Primary CNS lymphoma; Diffuse large B-cell lymphoma
The prognosis for patients with recurrent glioblastomas (GBMs) is dismal, with a median survival of 3–6 months. We performed a phase II trial of low-dose continuous (metronomic) treatment using temozolomide (TMZ) for recurrent GBMs. TMZ-refractory patients with GBM who experienced disease recurrence or progression during or after the cyclic treatment schedule of TMZ after surgery and standard radiotherapy were eligible. This phase II trial included 2 cohorts of patients. The initial cohort, comprising 10 patients, received TMZ at 40 mg/m2 everyday. After this regimen seemed safe and effective, the metronomic schedule was changed to 50 mg/m2 everyday. The second cohort, comprising 28 patients, received TMZ at 50 mg/m2 everyday. The 6-month progression-free survival in all 38 patients was 32.5% (95% CI: 29.3%–35.8%) and the 6-month overall survival was 56.0% (95% CI: 36.2%–75.8%). One patient developed a grade III neutropenia, grade II thrombocytopenia in 3 patients, and grade II increase of liver enzyme (GOT/GPT) in 3 patients. Of all patients included in this study, 4 patients were withdrawn from this study because of side effects including sustained hematological disorders, cryptococcal infection, and cellulitis. In a response group, quality of life measured with short form-36 was well preserved, when compared with the pretreatment status. Metronomic treatment of TMZ is an effective treatment for recurrent GBM that is even refractory to conventional treatment of TMZ and has acceptable toxicity.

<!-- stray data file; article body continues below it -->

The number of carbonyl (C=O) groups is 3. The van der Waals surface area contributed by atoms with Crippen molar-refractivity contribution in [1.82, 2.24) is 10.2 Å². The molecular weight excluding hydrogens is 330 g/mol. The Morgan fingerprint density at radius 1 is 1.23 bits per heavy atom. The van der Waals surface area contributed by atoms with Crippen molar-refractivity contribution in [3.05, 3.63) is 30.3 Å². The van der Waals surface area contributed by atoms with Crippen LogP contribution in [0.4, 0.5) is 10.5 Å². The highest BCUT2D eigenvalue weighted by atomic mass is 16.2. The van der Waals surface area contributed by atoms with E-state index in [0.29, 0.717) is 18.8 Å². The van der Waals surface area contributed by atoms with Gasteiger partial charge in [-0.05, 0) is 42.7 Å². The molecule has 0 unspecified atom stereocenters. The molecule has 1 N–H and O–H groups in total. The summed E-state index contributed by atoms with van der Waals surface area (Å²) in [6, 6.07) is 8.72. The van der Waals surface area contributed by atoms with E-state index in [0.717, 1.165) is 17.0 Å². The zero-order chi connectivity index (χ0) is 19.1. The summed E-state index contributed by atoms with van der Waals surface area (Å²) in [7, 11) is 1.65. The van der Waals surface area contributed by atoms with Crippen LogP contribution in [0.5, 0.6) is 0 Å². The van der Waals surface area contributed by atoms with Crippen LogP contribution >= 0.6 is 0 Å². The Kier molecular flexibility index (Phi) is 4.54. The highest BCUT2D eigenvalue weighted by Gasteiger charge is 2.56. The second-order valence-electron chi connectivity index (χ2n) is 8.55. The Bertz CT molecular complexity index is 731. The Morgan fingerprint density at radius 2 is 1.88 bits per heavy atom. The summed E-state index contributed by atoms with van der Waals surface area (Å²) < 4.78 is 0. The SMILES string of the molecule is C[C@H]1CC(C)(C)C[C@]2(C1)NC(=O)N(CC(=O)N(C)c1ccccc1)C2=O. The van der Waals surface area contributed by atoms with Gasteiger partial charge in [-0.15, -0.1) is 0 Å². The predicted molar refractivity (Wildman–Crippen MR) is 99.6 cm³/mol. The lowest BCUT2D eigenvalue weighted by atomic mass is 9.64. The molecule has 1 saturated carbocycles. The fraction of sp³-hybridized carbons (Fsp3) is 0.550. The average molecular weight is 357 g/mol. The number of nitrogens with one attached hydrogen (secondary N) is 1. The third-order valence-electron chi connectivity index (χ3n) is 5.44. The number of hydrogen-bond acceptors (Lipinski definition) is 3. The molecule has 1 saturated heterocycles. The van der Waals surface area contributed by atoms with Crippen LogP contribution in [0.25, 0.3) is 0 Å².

glioblastoma; metronomic; recurrent
Gliomatosis cerebri (GC) is characterized by a diffuse infiltration of tumor cells throughout CNS, however, few details are available about the chemotherapeutic effect on GC. The aim of this study was to investigate its clinical course and to determine the efficacy of chemotherapy for GC.
Between Jan. 1999 and Dec. 2004, 37 GC patients were diagnosed by biopsy and treated with radiotherapy in a single institution. To determine the efficacy of chemotherapy for GC, we retrospectively reviewed their clinical courses. The study cohort was divided into 2 groups, those with and without receiving post-radiotherapy adjuvant chemotherapy such as temozolomide or nitrosourea-based chemotherapy.
Nineteen patients with adjuvant chemotherapy were assigned to the chemotreatment group and 18 with radiotherapy alone were assigned to the control group. Mean survival for chemotreatment group and control group were 24.2 and 13.1 months, respectively (p = 0.045). Time to progression for these groups were 16.0 and 6.0 months, respectively (p = 0.007). Overall review of the clinical course of patients with GC provided that early appearance of new contrast-enhancing lesions within 6 months from the initial diagnosis and higher histological grade were closely associated with poor survival (p < 0.001 and p = 0.008).
Adjuvant chemotherapy following radiotherapy could prolong the survival in patients with GC. In addition, newly developed contrast-enhanced lesions on the follow-up MR images indicate the progression of GC.
The breast is a rare extranodal site of non-Hodgkin lymphoma, and primary breast lymphoma (PBL) has been arbitrarily defined as disease localized to one or both breasts with or without regional lymph nodes involvement. The aim of this study was to evaluate the clinical outcomes in patients with diffuse large B cell lymphoma (DLBCL) and breast involvement, and to find the criteria of PBL reflecting the outcome and prognosis.